BURLINGTON — For the second year in a row, Burlington High School is facing allegations that members of its football team have used racial slurs during or after a game.
The group known as Burlington Coalition For Dismantling Racism said that unidentified football players “hurled racial slurs” Friday at members of the opposing Westosha Central High School team.
Burlington Area School District officials said they are investigating the situation.
Although the investigation is ongoing and no findings have been announced, the school district issued a plea for parents to help combat signs of racism in the community.
“Instead of directing anger at the district, share frustration with the parents who allow their kids to use racial slurs,” officials said in a statement issued Monday. “The community needs parents to hold their kids accountable.”
The district in 2020 investigated similar claims that a football player uttered a racial slur toward a Westosha Central player during a game. Officials later said they confirmed a Burlington player had used a vulgar word, but not a racial slur.
Members of the football team separately were among several students disciplined last year following another incident, in which students went into a school construction site and one of them spray-painted the “N-word” racial slur.
Several racially charged incidents like that one prompted the state Department of Public Instruction last April to issue a finding that Burlington school administrators had permitted a “racially hostile environment” in the schools. District officials have since been working with state regulators to implement reforms aimed at correcting the problem.
The Burlington Coalition For Dismantling Racism — whose leadership was at the center of the earlier state investigation — said the new incident occurred Friday, just after the Burlington football team had defeated Westosha Central 20-17 in a game played on Burlington’s home field.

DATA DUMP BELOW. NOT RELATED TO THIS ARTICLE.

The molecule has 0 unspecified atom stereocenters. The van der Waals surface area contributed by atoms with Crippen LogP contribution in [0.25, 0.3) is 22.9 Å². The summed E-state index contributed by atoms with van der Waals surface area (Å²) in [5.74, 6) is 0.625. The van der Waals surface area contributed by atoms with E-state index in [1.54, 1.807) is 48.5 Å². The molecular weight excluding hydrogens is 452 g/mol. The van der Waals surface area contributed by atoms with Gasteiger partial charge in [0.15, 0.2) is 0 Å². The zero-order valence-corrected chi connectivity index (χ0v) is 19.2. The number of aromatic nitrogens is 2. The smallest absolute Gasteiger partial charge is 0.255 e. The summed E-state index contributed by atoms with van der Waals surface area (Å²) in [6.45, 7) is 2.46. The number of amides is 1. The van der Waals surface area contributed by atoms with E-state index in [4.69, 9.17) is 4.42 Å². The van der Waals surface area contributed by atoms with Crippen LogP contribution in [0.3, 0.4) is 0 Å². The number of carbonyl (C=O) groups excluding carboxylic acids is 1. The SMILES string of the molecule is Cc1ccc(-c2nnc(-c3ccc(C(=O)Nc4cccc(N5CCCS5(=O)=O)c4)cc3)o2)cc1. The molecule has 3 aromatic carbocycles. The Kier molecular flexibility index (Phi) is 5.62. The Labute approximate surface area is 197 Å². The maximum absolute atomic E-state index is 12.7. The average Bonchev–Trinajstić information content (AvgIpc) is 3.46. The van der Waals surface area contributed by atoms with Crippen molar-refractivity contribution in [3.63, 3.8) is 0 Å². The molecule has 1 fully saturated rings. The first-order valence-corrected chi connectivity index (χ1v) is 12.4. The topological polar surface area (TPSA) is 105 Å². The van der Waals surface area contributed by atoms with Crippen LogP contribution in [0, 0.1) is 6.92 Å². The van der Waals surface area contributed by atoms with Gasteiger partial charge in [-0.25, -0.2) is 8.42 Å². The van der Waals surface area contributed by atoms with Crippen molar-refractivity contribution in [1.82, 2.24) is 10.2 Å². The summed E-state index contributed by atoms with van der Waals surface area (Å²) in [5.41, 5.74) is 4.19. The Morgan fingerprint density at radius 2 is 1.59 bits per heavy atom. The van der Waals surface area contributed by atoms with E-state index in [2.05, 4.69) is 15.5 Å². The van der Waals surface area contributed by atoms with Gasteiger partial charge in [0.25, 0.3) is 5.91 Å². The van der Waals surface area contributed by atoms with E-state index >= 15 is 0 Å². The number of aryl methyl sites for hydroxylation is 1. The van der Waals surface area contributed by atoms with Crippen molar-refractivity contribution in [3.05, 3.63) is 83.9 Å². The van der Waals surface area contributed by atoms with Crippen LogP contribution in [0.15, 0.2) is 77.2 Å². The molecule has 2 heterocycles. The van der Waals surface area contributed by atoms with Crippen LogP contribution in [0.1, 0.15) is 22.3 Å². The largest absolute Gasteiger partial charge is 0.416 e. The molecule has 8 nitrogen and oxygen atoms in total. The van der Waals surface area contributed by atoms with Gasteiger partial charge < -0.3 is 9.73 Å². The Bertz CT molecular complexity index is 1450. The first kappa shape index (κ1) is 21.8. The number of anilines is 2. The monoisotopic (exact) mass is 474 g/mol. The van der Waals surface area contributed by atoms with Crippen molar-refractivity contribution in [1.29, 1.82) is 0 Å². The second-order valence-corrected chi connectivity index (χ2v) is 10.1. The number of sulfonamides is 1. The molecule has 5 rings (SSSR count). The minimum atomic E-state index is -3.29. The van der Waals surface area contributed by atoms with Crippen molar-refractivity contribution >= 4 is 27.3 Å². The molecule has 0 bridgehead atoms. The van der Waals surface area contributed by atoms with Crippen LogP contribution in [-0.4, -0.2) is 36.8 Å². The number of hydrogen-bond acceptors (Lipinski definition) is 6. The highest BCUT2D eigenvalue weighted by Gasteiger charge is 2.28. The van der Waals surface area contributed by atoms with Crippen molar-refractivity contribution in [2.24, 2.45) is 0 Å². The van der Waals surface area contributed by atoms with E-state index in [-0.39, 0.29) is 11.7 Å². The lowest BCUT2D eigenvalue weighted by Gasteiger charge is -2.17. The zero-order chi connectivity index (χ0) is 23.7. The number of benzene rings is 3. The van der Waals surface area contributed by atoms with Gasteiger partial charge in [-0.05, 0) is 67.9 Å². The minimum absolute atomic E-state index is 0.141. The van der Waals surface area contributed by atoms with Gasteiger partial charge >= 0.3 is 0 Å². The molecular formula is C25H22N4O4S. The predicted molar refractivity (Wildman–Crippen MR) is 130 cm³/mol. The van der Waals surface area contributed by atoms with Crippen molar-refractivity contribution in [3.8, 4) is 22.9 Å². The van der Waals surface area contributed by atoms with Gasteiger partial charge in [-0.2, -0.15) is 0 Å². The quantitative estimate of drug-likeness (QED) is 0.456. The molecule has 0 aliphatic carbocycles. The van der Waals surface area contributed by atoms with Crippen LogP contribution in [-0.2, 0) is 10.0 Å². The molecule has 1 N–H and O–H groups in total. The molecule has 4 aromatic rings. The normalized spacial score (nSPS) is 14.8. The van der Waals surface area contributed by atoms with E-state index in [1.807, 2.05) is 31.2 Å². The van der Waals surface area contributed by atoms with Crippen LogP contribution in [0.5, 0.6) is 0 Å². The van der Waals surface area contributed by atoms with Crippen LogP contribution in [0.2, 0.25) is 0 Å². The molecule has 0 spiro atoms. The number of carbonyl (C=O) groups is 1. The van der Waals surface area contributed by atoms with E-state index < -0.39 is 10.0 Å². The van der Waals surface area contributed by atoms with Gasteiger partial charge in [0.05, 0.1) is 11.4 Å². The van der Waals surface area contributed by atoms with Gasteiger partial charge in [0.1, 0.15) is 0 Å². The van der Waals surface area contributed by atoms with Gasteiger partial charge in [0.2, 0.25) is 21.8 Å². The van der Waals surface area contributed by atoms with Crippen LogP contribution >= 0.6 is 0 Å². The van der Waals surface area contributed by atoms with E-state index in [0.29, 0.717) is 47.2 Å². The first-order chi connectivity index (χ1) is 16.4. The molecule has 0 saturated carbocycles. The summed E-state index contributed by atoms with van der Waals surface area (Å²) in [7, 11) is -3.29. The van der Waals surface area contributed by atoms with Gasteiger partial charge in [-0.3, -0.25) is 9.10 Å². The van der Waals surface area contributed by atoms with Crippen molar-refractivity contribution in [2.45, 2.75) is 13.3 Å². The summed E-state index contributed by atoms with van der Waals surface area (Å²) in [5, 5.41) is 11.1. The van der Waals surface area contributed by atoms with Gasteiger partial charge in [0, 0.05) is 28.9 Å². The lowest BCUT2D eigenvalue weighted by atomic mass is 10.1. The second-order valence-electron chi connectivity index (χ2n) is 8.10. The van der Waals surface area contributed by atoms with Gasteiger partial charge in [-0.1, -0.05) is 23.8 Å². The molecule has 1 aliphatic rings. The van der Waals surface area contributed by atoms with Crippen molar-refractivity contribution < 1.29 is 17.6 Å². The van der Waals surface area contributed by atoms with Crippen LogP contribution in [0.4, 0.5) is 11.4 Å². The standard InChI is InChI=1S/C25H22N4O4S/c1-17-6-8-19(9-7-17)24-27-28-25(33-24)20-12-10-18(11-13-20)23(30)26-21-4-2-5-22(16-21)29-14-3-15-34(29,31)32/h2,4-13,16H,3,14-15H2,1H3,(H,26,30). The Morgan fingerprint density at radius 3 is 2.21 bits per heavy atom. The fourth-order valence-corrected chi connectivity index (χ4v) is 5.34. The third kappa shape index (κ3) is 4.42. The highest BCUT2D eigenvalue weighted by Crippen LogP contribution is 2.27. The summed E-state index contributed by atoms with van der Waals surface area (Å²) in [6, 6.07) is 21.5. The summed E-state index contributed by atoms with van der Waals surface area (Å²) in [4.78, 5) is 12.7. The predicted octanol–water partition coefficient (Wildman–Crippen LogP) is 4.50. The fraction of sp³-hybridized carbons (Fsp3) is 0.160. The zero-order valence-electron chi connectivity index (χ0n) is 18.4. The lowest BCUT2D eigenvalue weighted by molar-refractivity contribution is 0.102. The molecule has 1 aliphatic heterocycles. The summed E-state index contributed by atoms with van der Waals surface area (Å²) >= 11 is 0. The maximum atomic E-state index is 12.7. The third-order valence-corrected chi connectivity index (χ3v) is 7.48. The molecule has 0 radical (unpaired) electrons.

The group stated that Burlington players directed racial slurs at opposing team members after the game.
In a statement issued on Facebook, BCDR urged supporters to attend a Burlington Area School Board meeting scheduled for Monday night (scheduled to conclude after The Journal Times went to press) and to deliver a message demanding action against the alleged offenders.
Referring to the ongoing reform efforts in partnership with the state, the group stated: “We are watching how they handle this racist incident.” Adding, “The leadership must administer discipline that reflects the severity of the offense.”
Districts in communication
No details of the Friday incident have been disclosed by the district.
BASD Board members were scheduled to meet at 7:30 p.m. Monday at the high school, 400 McCanna Parkway.
Westosha School District Administrator John Gendron said in an email Monday that his district, too, had spoken with its own football players and had provided information to Burlington about what happened Friday.
Gendron said information had been flowing between the two school districts throughout the weekend and Monday.
“After speaking with Burlington officials,” he wrote, “we are confident that they will conduct a full and thorough investigation into the matter.”
Burlington district officials said they were working with Westosha in an investigation that they said began when allegations of “unacceptable language and racist comments” surfaced almost immediately after Friday’s football game.
According to the district’s statement, administrative and athletic staff stayed at the school late Friday night and all day Saturday trying to interview students, coaches, referees and others who might have witnessed what happened.
“The Burlington Area School District does not tolerate racist behavior,” officials said. “We take all allegations seriously and complete thorough investigations.”
The incident occurred on a night when football fans at the game marked the 20th anniversary of the 9/11 terrorist attacks on the United States.
“The focus of Friday night’s game should have been an opportunity to come together as a community to remember the events of 9/11 and honor local first responders,” the district said. “We commemorated a time when the United States came together — no matter the ethnic, political or social backgrounds — to heal as a nation.”